Cain and Abel

“Therefore I am sending you prophets and sages and teachers. Some of them you will kill and crucify; others you will flog in your synagogues and pursue from town to town. And so upon you will come all the righteous blood that has been shed on earth, from the blood of righteous Abel to the blood of Zechariah …” (Matthew 23:34-35)

When Adam sinned and was shut out of the Garden, when the relationship between God and Adam was broken, Adam began a lifelong practice of offering sacrifices to God. This practice, along with the reasoning behind it, was passed along to his sons, Abel and Cain. 

These sacrifices, which would be clearly laid out for us years later in the Mosaic Law, would involve an animal (Abel brought the “fat portions from some of the firstborn of his flock” (Genesis 4:4)), which would be killed and offered to God. This would serve as a reminder that Adam’s sin had brought death into the world. But it would also remind Adam that this animal’s death served as a substitute for his own.

Well, Cain, apparently was not into raising animals. Instead, he worked as a farmer. So at the appointed time he brought “some of the fruits of the soil” as his offering (Genesis 4:3). We read, “The Lord looked with favor on Abel and his offering, but on Cain and his offering he did not look with favor” (Genesis 4:4-5).

And that made Cain mad. Really mad. So mad he lured Abel out into a field and killed him. When God questioned him about Abel’s whereabouts, Cain lied and denied. “I don’t know…. Am I my brother’s keeper?” (Genesis 4:9).

What’s going on here?

Why would Abel’s sacrifice be acceptable, and Cain’s not? Well, the first and most obvious observation we can make is that Abel’s animal sacrifice was costly. He gave “of the firstborn of his flock.” This was “wagyu beef” he was offering to God. And second, we know that the animal’s death was a reminder of the sin and death that had entered into the world as a result of Adam’s failure in the garden.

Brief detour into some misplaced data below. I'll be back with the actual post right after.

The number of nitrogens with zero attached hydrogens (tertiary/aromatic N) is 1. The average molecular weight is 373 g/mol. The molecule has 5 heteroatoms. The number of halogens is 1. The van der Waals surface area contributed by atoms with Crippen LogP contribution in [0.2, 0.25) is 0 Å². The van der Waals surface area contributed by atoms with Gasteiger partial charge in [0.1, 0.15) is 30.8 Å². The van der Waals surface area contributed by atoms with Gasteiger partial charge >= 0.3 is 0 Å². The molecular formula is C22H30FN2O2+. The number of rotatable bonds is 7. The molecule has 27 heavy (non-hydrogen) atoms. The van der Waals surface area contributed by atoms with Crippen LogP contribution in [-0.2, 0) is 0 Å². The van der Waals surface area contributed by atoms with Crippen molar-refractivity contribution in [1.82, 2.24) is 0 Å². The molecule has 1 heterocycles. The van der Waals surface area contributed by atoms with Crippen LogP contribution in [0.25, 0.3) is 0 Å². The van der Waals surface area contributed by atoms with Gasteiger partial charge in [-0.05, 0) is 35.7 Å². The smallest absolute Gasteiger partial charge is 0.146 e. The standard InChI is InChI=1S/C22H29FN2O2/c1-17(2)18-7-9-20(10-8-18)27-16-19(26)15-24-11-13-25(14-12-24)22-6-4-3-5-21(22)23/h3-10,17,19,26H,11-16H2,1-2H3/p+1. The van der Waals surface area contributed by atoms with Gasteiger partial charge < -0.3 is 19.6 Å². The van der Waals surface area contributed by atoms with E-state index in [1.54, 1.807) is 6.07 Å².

What was wrong with Cain’s sacrifice. First, and this is speculative, the wording here suggests that Cain’s “some of the fruit of the soil” doesn’t indicate that this was a “best” or a “generous” portion. Rather, it appears to be a token, and certainly does not indicate a heart inclined toward God. Again, that’s speculative.

But Cain’s reaction to his punishment is also telling. He says, “My punishment is more than I can bear. Today you are driving me from the land, and I will be hidden from your presence…” (Genesis 4:13-14). Was he more concerned with losing his fields, or with losing God’s presence? From his attitude toward the sacrifice, I wonder how much he was really concerned with having God’s presence with him? But, again, that’s speculation.

Jesus tells this story within the context of warnings to the religious leaders. They too were far more concerned with their own laws, their own interpretations of the law, and their own definition of acceptable sacrifices than they were with God’s laws.

Matthew 23:23: “Woe to you, teachers of the law and Pharisees, you hypocrites! You give a tenth of your spices—mint, dill and cumin. But you have neglected the more important matters of the law—justice, mercy and faithfulness. You should have practiced the latter, without neglecting the former.”

Later in the chapter we read: 

“Jerusalem, Jerusalem, you who kill the prophets and stone those sent to you, how often I have longed to gather your children together, as a hen gathers her chicks under her wings, and you were not willing. Look, your house is left to you desolate. For I tell you, you will not see me again until you say, ‘Blessed is he who comes in the name of the Lord.’” (Matthew 23:37-29). 

We know those words were quoted by the crowds as they welcomed Jesus into Jerusalem just a short time later. The crowds lined the streets waving palm branches and shouting “Blessed is he who comes in the name of the Lord!” “Blessed is the king of Israel!” (John 12:13).

But, before the next weekend that same crowd turned on Him and killed this righteous Man. He was killed not because of anything He had done wrong, but rather (like Abel), because His righteous acts showed their own unrighteousness in a most unflattering way. They too decided killing the Righteous One was the solution to their problem. 

If only they had realized they were killing “the Lamb of God, who takes away the sin of the world” (John 1:29)!

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